For a moment, I am the ten-year-old again, who played with those horses. I can feel her living inside of me. I feel her face and eyes looking at these horses, and her heart beating inside of me.

In Google Maps, if you are in street view, you can click the clock in the corner, and see the house, apartment, or street corner as it looks today, in July 2016, and as it looked a year ago, two years ago, three, four, five years ago. You can go back and look at this one particular place, caught in time.

It was as though this stable and horses had pressed a clock inside my brain, and reset me to Renée at ten-years-old.

I picked up the colorful plastic village and small dolls that the cousins had strewn about. I put each doll back in her home, remembering where each one lived less by conscious thought and more by some distant muscle memory.

As I put away miniature cakes and tea cups, smoothed doll hair, and sorted dresses, I felt all the old settings of my brain re-emerge. All the toys reminded me less of particular memories of playing with them, and more of the person who played with them: what it felt like thinking with her brain, looking at the world through her eyes, the logic of her heart, the concerns of her daily life.

The child who played with those toys still lives inside of me, very much alive. Just not given much of an opportunity to emerge, perhaps.

Sunday, July 24, 2016

so goodbye to all that

Stay where you are. Find your own Kolkata. Find the sick, the suffering, and the lonely right there where you are — in your own homes and in your own families, in your workplaces and in your schools. You can find Kolkata all over the world, if you have the eyes to see.
---Mother Teresa

When I first arrived in Kolkata, so many moons ago, I hated the city.
I hated it so much.
I distinctly remember seeing a goat walk in front of me in the thousand degree heat, and hating that goat. That one, particular goat was a sacramental of discontent and despair, and I hated that goat furiously and unabashedly.
I hated the sweat that covered me like a second skin, the feeling of droplets dripping down my back.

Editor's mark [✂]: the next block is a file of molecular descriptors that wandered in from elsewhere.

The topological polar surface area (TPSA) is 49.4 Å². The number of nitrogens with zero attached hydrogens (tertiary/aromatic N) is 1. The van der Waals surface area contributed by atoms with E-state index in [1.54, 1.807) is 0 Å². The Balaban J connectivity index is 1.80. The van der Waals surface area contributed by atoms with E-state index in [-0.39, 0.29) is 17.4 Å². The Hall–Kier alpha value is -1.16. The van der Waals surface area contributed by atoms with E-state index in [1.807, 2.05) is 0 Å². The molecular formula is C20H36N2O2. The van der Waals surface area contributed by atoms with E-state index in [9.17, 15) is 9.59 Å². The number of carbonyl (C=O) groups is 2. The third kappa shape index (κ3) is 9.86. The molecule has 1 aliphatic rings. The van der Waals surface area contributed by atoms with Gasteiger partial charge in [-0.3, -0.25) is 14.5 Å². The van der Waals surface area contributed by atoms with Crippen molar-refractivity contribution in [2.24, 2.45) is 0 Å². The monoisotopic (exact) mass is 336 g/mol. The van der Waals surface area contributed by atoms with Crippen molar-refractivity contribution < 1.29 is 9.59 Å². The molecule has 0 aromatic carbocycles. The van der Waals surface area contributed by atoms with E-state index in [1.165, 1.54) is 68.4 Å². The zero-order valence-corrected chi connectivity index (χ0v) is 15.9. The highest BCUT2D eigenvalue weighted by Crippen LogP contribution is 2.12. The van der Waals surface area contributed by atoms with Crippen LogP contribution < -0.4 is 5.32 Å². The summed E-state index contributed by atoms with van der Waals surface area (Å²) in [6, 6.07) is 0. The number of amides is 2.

I hated the dirt, which was uncleanable.
I hated the injustices I couldn't heal, that left the gutters populated with families.

Slowly, of course, Kolkata lived up to her name: the City of Joy.

Kolkata has become shorthand for me for a place where the heavens kiss the earth, where Christ is so clearly visible in the face of the poor, in my brother and sister workers, in the Church, in the Eucharist, even in myself.

The memory of my summer there stands for me, always, as a marker of conversion: of finding God in each person's face, of witnessing the spiritual wealth of those who possess nothing, only Jesus, and learning that charity means, above all, solidarity and empathy. Charity as less a series of proscribed actions, and more an attitude of reverence and awe towards my fellow beings. Kolkata taught me simplicity, it taught me compassion, and it taught me silence. Kolkata is an assault on the senses, it is a challenge to the self, and it taught me that God can be found in the most unlikely of places.
And that, where God is, there is Joy.

Two years later, I land in New York, and--surprise, surprise--hate it. With a passion. And that hatred continues for a good long while. I hate the stifled feeling of concrete and skyscraper. I miss the beauty of nature. I hate the way people at rush hour on the subway treat each other not like fellow human but like obstacles to be hurdled, or shoved out of the way. I hate the way Park Avenue has empty penthouses and people sleeping on the streets, just ten blocks from each other. I hate that people push each other off the subway platform into oncoming trains. I hate that boys shoot each other, and that girls are trapped in abusive relationships, I hate that children are left abandoned, I hate the drug industry that leaves addicts clinging to park benches like soggy autumn leaves, I hate that people get their faces slashed on subways.

Slowly, so slowly, New York begins to woo me. I look at the faces around me and see in them a spark of life that is undeniable and blessed. Although it is easy to grumble about the many people crowding the streets and buses, really, what they offer me is an opportunity to reverence the image of Christ 8 million times a day.

At first, I cry that New York is a city devoid of God, empty of Joy--a spiritual desert. But then, New York becomes a space in which I live where I am constantly uncomfortable. And Christ is in the discomfort. New York's caustic nature burns away at my stubborn self. It chips away at my pride, at my tendency to withdraw, it demands so much of me, and never lets up. It forces me into relationship with others, and it requires a terrifying authenticity and vulnerability. It taps into courage and strength 'til now untapped. It demands kindness and charity. It demands clarity and attentiveness.